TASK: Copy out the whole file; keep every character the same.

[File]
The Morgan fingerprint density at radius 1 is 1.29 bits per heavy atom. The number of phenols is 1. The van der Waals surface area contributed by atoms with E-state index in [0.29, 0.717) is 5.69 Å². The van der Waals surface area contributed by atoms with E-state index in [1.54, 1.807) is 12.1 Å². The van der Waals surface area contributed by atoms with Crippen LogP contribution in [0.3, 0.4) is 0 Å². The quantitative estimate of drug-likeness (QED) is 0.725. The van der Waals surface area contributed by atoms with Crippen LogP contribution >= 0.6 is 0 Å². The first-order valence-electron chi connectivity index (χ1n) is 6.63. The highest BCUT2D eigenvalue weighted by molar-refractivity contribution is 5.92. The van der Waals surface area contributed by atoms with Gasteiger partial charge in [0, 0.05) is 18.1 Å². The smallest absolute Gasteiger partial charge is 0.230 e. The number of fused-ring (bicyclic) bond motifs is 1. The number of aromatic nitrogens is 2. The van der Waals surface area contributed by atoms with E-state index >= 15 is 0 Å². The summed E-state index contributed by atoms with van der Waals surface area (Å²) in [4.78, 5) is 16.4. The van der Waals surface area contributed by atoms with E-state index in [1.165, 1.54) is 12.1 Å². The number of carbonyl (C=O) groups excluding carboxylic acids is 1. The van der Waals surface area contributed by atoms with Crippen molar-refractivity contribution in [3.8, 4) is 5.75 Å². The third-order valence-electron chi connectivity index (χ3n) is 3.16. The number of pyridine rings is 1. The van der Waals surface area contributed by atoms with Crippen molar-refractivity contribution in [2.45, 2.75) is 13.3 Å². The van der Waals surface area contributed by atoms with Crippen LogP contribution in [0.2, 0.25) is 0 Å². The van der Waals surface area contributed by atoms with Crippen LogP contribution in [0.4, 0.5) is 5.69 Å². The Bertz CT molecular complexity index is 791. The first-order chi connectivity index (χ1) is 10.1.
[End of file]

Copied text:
The Morgan fingerprint density at radius 1 is 1.29 bits per heavy atom. The number of phenols is 1. The van der Waals surface area contributed by atoms with E-state index in [0.29, 0.717) is 5.69 Å². The van der Waals surface area contributed by atoms with E-state index in [1.54, 1.807) is 12.1 Å². The van der Waals surface area contributed by atoms with Crippen LogP contribution in [0.3, 0.4) is 0 Å². The quantitative estimate of drug-likeness (QED) is 0.725. The van der Waals surface area contributed by atoms with Crippen LogP contribution >= 0.6 is 0 Å². The first-order valence-electron chi connectivity index (χ1n) is 6.63. The highest BCUT2D eigenvalue weighted by molar-refractivity contribution is 5.92. The van der Waals surface area contributed by atoms with Gasteiger partial charge in [0, 0.05) is 18.1 Å². The smallest absolute Gasteiger partial charge is 0.230 e. The number of fused-ring (bicyclic) bond motifs is 1. The number of aromatic nitrogens is 2. The van der Waals surface area contributed by atoms with E-state index >= 15 is 0 Å². The summed E-state index contributed by atoms with van der Waals surface area (Å²) in [4.78, 5) is 16.4. The van der Waals surface area contributed by atoms with E-state index in [1.165, 1.54) is 12.1 Å². The number of carbonyl (C=O) groups excluding carboxylic acids is 1. The van der Waals surface area contributed by atoms with Crippen molar-refractivity contribution in [3.8, 4) is 5.75 Å². The third-order valence-electron chi connectivity index (χ3n) is 3.16. The number of pyridine rings is 1. The van der Waals surface area contributed by atoms with Crippen molar-refractivity contribution in [2.45, 2.75) is 13.3 Å². The van der Waals surface area contributed by atoms with Crippen LogP contribution in [0.2, 0.25) is 0 Å². The van der Waals surface area contributed by atoms with Crippen LogP contribution in [0.4, 0.5) is 5.69 Å². The Bertz CT molecular complexity index is 791. The first-order chi connectivity index (χ1) is 10.1.